In this week’s Torah reading, there are extensive instructions about the behavior of the Cohanim (priests), one of which dictates that a Cohen may not be in direct contact with a dead body or he becomes ‘tamei’. Tamei is ordinarily translated as impure or defiled, but as we shall see in our study this week, there’s a much deeper meaning.
A couple of years ago, the biblical scholar James Kugel published a book, In the Valley of the Shadow, about his experience with cancer. Told by the doctors that, in all probability, he had no more than two years of life left (thankfully, he was in fact cured), he describes the experience of suddenly realizing the imminence of death. He says, “the background music stopped.” By “background music” he meant the sense of being part of the flow of life. We all know we will one day die, but for the most part we feel part of life and of time that will go on for ever. The consciousness of death removes us from this feeling and awakens our own vulnerability.
Kugel also writes, “Most people, when they see someone ravaged by chemotherapy, just tend to keep their distance.” He quotes Psalm 38:12, “My friends and companions stand back at the sight of my affliction; even those closest to me keep their distance.” Although the physical reactions to chemotherapy are quite different from a skin disease or a bodily abnormality, they tend to generate the same feeling in others, part of which has to do with the thought “This could happen to me.”
This is the logic of what is discussed in this week’s parsha as Tamei. It has nothing to do with rationality and everything to do with emotion. Tamei, as noted earlier, does not mean defilement. It means that which distracts from eternity and infinity by making us forcibly aware of mortality, of the fact that we are physical beings in a physical world.
It was not rare in the ancient world, nor is it rare in some religions today, to believe that here on earth everything is mortal. Only in Heaven or the afterlife will we encounter immortality. In Judaism, holiness exists within this world, despite the fact that it is bounded by space and time. But holiness must be carefully protected and that is the rationale behind the laws of Shabbat, the Temple and the laws of its priesthood.
The “holy” is where heaven and earth meet; where, by intense focus and a complete absence of earthly concerns, we open ourselves up to the sensed presence of God. It is an intimation of eternity in the midst of life, allowing us at our holiest moments to feel part of something that does not die. The “holy” is the space within which redeems our daily living from mere routine and makes us know that we are held within the “everlasting arms” of God. (Deut. 33: 27)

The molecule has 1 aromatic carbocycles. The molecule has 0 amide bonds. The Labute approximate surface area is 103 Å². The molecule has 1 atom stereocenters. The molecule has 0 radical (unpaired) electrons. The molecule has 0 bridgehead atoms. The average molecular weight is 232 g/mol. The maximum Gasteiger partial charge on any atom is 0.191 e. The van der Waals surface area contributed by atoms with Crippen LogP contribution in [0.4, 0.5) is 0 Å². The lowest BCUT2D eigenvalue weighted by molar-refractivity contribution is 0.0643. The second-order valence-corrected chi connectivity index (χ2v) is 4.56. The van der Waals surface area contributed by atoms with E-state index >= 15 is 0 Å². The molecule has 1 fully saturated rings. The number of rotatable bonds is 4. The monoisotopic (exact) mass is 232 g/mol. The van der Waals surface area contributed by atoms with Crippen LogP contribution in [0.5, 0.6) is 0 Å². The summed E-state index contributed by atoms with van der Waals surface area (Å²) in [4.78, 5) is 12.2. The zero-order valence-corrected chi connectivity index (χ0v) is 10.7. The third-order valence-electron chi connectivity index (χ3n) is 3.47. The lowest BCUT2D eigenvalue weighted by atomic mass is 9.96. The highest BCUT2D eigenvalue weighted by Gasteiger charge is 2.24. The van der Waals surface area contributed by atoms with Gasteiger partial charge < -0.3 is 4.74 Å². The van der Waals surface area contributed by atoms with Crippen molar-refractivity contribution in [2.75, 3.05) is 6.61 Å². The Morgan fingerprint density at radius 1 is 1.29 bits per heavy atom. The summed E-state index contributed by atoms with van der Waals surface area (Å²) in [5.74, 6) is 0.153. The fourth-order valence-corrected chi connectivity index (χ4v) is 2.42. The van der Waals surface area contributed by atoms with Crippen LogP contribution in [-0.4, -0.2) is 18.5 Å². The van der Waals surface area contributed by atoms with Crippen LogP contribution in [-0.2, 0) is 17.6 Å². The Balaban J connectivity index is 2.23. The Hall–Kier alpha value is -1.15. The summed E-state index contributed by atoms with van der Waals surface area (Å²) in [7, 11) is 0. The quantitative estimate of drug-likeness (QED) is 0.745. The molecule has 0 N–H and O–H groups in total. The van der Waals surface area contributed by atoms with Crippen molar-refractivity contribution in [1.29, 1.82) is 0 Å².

It is particularly poignant for us that this Torah portion falls on this Shabbat as we have just been face to face with these realities due to the death of a family member just over a week ago. The Shiva (7 day mourning period) has just ended and throughout the period, the reality of our own fragile existence was made all the more real as family and friends alike gathered in shock at the sudden loss of a mother, a grandmother, a sister, a friend. More than one visitor to the Shiva commented on how Helen’s sudden passing stopped them in their tracks as they realized how unimportant our petty annoyances truly are in light of Olam Haba (the World to Come).
In Tune with Torah this week = though we don’t like to think about it, it behooves us periodically to do an inventory of our life, our attitudes, our concerns and measure them against the frailty of life itself. This practice is a great help to us in realigning our priorities, putting aside selfish irritations and embracing once again, a giving spirit, a compassionate heart, a listening ear and a gentle posture towards our loved ones. Tomorrow is guaranteed to no one. Today – let us choose to live each day as a gift, for each day truly is just that.